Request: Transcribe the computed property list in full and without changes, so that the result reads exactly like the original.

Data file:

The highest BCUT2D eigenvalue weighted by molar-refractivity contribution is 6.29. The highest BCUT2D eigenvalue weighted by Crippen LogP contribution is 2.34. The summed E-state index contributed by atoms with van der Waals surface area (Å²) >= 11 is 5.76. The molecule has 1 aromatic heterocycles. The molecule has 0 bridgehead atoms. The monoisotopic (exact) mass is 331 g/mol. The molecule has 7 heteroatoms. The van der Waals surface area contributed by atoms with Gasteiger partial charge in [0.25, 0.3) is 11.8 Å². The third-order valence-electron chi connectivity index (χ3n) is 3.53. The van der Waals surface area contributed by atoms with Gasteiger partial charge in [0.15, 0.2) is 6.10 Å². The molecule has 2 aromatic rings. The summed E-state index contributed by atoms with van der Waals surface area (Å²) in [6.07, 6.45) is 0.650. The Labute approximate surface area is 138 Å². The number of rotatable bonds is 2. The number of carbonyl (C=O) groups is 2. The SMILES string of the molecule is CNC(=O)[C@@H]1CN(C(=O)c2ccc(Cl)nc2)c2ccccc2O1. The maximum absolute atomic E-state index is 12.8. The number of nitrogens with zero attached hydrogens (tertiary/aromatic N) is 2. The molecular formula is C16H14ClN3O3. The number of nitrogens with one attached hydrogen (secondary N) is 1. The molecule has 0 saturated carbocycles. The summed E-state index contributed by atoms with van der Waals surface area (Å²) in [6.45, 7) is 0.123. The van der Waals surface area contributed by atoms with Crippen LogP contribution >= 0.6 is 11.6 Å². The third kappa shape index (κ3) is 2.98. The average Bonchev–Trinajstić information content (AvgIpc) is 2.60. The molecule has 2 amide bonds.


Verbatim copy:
The highest BCUT2D eigenvalue weighted by molar-refractivity contribution is 6.29. The highest BCUT2D eigenvalue weighted by Crippen LogP contribution is 2.34. The summed E-state index contributed by atoms with van der Waals surface area (Å²) >= 11 is 5.76. The molecule has 1 aromatic heterocycles. The molecule has 0 bridgehead atoms. The monoisotopic (exact) mass is 331 g/mol. The molecule has 7 heteroatoms. The van der Waals surface area contributed by atoms with Gasteiger partial charge in [0.25, 0.3) is 11.8 Å². The third-order valence-electron chi connectivity index (χ3n) is 3.53. The van der Waals surface area contributed by atoms with Gasteiger partial charge in [0.15, 0.2) is 6.10 Å². The molecule has 2 aromatic rings. The summed E-state index contributed by atoms with van der Waals surface area (Å²) in [6.07, 6.45) is 0.650. The Labute approximate surface area is 138 Å². The number of rotatable bonds is 2. The number of carbonyl (C=O) groups is 2. The SMILES string of the molecule is CNC(=O)[C@@H]1CN(C(=O)c2ccc(Cl)nc2)c2ccccc2O1. The maximum absolute atomic E-state index is 12.8. The number of nitrogens with zero attached hydrogens (tertiary/aromatic N) is 2. The molecular formula is C16H14ClN3O3. The number of nitrogens with one attached hydrogen (secondary N) is 1. The molecule has 0 saturated carbocycles. The summed E-state index contributed by atoms with van der Waals surface area (Å²) in [6.45, 7) is 0.123. The van der Waals surface area contributed by atoms with Crippen LogP contribution >= 0.6 is 11.6 Å². The third kappa shape index (κ3) is 2.98. The average Bonchev–Trinajstić information content (AvgIpc) is 2.60. The molecule has 2 amide bonds.